Of course I can’t know that for certain. But this hunch seemed to grow stronger as we marched along and I repeatedly glanced back over my shoulder at the 22nd’s colors carried high. Before long we fronted in a field and waited for the scenario to begin. We stacked arms, the other battalions got into place, the company chatted and joked. I stared at the woods from which the Rebels would come and thought about Dunning.
Over the previous 36 hours or so, the actual 22nd Mass had been on the move and engaged in the Battle of Mechanicsville. They probably had not slept nor eaten much in nearly two days. Ordered to give up the field and withdrawn from Mechanicsville, they came back to their camp at Gaines Mill and found the wagon trains had left. They then realized that the army was in full retreat. I could not shake the feeling, as I waited for the Rebels to attack, that the notion of a full fledged withdrawal was abhorrent to Dunning. I ordered my company, loudly and repeatedly, that they were to hold their ground.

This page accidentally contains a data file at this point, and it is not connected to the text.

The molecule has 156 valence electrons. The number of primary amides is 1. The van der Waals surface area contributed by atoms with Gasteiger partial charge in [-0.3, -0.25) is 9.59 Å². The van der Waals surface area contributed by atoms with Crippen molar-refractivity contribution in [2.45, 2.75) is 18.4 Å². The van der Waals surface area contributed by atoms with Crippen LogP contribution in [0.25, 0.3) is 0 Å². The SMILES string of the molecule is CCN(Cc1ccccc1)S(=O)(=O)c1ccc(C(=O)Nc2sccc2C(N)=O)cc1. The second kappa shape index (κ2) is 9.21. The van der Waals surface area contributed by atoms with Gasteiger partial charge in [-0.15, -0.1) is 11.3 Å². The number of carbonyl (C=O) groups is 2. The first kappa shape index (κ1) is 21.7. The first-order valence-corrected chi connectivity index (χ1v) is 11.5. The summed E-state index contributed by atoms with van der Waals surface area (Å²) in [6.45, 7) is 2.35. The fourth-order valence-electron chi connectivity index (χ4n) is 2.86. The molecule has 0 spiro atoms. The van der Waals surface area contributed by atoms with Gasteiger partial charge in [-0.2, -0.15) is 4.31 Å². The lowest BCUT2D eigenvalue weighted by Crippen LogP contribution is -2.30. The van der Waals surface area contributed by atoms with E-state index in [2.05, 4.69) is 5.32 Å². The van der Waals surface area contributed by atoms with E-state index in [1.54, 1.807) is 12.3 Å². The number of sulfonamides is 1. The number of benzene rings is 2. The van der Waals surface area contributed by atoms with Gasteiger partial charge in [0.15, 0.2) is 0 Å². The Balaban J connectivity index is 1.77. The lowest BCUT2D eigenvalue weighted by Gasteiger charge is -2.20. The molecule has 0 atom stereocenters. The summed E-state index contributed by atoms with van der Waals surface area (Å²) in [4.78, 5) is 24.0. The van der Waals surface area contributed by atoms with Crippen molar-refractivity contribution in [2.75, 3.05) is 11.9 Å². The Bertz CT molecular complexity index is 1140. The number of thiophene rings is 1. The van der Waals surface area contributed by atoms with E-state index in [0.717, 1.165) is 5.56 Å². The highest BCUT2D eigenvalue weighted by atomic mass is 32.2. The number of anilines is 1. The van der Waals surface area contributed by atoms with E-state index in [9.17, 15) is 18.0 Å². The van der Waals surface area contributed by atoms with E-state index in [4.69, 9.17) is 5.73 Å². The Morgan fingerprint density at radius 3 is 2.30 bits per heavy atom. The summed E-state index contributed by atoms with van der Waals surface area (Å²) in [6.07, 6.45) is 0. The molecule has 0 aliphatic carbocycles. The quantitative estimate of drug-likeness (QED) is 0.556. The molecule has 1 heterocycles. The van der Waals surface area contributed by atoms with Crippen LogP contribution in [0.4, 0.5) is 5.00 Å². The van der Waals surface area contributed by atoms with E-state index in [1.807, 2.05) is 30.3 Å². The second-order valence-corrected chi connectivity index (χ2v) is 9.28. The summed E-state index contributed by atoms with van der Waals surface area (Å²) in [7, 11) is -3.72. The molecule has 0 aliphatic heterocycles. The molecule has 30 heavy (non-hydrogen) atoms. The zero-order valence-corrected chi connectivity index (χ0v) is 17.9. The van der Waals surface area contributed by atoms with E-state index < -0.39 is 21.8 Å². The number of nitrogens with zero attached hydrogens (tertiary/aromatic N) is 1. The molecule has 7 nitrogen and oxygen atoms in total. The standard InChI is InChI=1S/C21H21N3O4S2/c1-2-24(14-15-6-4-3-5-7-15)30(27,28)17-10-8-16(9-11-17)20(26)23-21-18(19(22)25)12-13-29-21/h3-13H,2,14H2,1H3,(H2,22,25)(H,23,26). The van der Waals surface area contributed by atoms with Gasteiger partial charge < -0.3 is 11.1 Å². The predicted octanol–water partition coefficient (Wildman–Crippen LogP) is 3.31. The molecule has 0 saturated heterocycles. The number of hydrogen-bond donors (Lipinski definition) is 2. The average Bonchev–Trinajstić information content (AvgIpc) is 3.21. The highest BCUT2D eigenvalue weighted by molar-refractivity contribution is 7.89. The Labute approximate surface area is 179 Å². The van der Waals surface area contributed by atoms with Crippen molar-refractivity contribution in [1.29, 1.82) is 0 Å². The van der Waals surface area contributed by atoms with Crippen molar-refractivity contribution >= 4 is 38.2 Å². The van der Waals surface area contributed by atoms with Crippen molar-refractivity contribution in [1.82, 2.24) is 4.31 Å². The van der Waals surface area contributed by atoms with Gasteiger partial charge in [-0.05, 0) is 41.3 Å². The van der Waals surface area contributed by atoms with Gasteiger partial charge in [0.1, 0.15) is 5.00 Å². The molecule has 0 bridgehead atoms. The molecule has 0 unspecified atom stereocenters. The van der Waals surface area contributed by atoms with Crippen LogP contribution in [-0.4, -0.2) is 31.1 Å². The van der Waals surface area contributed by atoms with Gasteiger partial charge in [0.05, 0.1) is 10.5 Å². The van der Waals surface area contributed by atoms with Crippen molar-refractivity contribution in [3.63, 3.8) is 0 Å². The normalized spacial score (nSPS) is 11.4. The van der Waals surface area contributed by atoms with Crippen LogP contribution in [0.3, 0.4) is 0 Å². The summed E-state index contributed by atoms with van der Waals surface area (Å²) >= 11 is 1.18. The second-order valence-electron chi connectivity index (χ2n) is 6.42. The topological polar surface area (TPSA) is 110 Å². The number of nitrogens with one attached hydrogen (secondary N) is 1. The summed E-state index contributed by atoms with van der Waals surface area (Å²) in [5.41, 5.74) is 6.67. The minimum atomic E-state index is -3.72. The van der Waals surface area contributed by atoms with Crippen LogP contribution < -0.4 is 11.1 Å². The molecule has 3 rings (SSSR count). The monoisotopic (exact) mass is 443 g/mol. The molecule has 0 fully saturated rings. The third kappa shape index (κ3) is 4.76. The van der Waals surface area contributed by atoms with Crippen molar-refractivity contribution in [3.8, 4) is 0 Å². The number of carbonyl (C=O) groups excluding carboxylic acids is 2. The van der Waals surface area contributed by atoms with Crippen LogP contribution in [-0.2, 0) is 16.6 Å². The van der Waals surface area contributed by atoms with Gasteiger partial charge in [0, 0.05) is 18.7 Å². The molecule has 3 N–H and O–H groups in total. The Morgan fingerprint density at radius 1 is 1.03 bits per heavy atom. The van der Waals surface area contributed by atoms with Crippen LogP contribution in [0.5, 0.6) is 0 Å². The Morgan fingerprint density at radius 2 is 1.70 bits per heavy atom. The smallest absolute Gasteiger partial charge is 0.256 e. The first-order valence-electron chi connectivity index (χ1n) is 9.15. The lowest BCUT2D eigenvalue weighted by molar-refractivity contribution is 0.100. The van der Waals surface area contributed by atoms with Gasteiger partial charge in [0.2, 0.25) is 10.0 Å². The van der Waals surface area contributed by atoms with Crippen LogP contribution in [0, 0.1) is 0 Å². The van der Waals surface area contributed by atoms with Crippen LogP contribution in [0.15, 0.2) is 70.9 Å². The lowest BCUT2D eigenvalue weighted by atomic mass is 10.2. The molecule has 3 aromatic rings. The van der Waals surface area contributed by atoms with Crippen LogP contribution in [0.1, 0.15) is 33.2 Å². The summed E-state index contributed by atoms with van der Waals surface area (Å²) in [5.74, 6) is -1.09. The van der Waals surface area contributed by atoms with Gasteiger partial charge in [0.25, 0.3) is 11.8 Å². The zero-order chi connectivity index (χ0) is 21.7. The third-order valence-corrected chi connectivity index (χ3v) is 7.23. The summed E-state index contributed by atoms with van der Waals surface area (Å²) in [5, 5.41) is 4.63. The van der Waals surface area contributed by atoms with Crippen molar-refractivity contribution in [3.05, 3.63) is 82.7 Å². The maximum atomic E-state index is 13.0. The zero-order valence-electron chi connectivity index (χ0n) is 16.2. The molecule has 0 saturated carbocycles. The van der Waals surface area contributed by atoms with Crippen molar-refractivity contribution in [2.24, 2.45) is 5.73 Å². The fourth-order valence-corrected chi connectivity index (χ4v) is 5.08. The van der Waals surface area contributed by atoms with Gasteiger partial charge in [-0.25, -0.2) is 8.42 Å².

We were in reserve for most of the scenario…which was historically accurate. When the final Confederate assault swept out of the woods and up the hill towards us, it was a bit terrifying. Hundreds of men running full tilt at you, firing muskets and screaming the Rebel yell. Instinctively, acting on my hunch, I planted my sword in the ground and turned back to my company who were in the process of breaking. I screamed at them to hold. And they did. For about two seconds until the overwhelming wave swept over us.
I went down. And as the battle drew to a close, I wondered if my hunch about Dunning was correct. If I had in any way gotten it “right.” I hope so.